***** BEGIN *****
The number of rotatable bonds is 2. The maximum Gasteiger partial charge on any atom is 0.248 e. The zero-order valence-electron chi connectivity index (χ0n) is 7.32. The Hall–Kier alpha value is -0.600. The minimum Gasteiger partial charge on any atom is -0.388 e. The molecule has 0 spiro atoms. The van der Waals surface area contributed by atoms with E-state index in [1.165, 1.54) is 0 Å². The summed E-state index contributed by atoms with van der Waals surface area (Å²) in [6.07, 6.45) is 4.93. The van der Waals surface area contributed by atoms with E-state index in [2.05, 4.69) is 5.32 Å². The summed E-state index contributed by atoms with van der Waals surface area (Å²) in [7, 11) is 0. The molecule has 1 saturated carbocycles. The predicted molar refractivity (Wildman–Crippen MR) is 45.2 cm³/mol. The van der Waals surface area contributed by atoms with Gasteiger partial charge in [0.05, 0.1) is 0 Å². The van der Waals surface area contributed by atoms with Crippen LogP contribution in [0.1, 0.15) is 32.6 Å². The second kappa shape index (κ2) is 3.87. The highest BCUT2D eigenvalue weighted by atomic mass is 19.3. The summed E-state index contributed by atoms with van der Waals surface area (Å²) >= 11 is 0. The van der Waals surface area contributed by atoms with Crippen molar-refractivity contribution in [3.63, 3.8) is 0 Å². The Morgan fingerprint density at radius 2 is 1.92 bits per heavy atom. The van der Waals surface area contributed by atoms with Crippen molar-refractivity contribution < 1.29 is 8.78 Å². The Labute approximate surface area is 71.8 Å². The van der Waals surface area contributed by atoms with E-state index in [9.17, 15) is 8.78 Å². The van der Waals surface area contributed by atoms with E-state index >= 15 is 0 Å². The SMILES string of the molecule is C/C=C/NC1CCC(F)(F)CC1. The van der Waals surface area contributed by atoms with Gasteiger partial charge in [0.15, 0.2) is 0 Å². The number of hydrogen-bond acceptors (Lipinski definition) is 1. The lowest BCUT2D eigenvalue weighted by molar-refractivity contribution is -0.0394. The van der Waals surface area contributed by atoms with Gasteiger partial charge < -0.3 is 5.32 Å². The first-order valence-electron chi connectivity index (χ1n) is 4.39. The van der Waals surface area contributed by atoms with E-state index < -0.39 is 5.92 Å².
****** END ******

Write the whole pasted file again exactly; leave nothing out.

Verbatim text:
The number of rotatable bonds is 2. The maximum Gasteiger partial charge on any atom is 0.248 e. The zero-order valence-electron chi connectivity index (χ0n) is 7.32. The Hall–Kier alpha value is -0.600. The minimum Gasteiger partial charge on any atom is -0.388 e. The molecule has 0 spiro atoms. The van der Waals surface area contributed by atoms with E-state index in [1.165, 1.54) is 0 Å². The summed E-state index contributed by atoms with van der Waals surface area (Å²) in [6.07, 6.45) is 4.93. The van der Waals surface area contributed by atoms with E-state index in [2.05, 4.69) is 5.32 Å². The summed E-state index contributed by atoms with van der Waals surface area (Å²) in [7, 11) is 0. The molecule has 1 saturated carbocycles. The predicted molar refractivity (Wildman–Crippen MR) is 45.2 cm³/mol. The van der Waals surface area contributed by atoms with Gasteiger partial charge in [0.05, 0.1) is 0 Å². The van der Waals surface area contributed by atoms with Crippen LogP contribution in [0.1, 0.15) is 32.6 Å². The second kappa shape index (κ2) is 3.87. The highest BCUT2D eigenvalue weighted by atomic mass is 19.3. The summed E-state index contributed by atoms with van der Waals surface area (Å²) >= 11 is 0. The van der Waals surface area contributed by atoms with Crippen molar-refractivity contribution in [3.63, 3.8) is 0 Å². The Morgan fingerprint density at radius 2 is 1.92 bits per heavy atom. The van der Waals surface area contributed by atoms with Crippen molar-refractivity contribution < 1.29 is 8.78 Å². The Labute approximate surface area is 71.8 Å². The van der Waals surface area contributed by atoms with E-state index in [9.17, 15) is 8.78 Å². The van der Waals surface area contributed by atoms with E-state index >= 15 is 0 Å². The SMILES string of the molecule is C/C=C/NC1CCC(F)(F)CC1. The van der Waals surface area contributed by atoms with Gasteiger partial charge in [0.15, 0.2) is 0 Å². The number of hydrogen-bond acceptors (Lipinski definition) is 1. The lowest BCUT2D eigenvalue weighted by molar-refractivity contribution is -0.0394. The van der Waals surface area contributed by atoms with Gasteiger partial charge < -0.3 is 5.32 Å². The first-order valence-electron chi connectivity index (χ1n) is 4.39. The van der Waals surface area contributed by atoms with E-state index < -0.39 is 5.92 Å².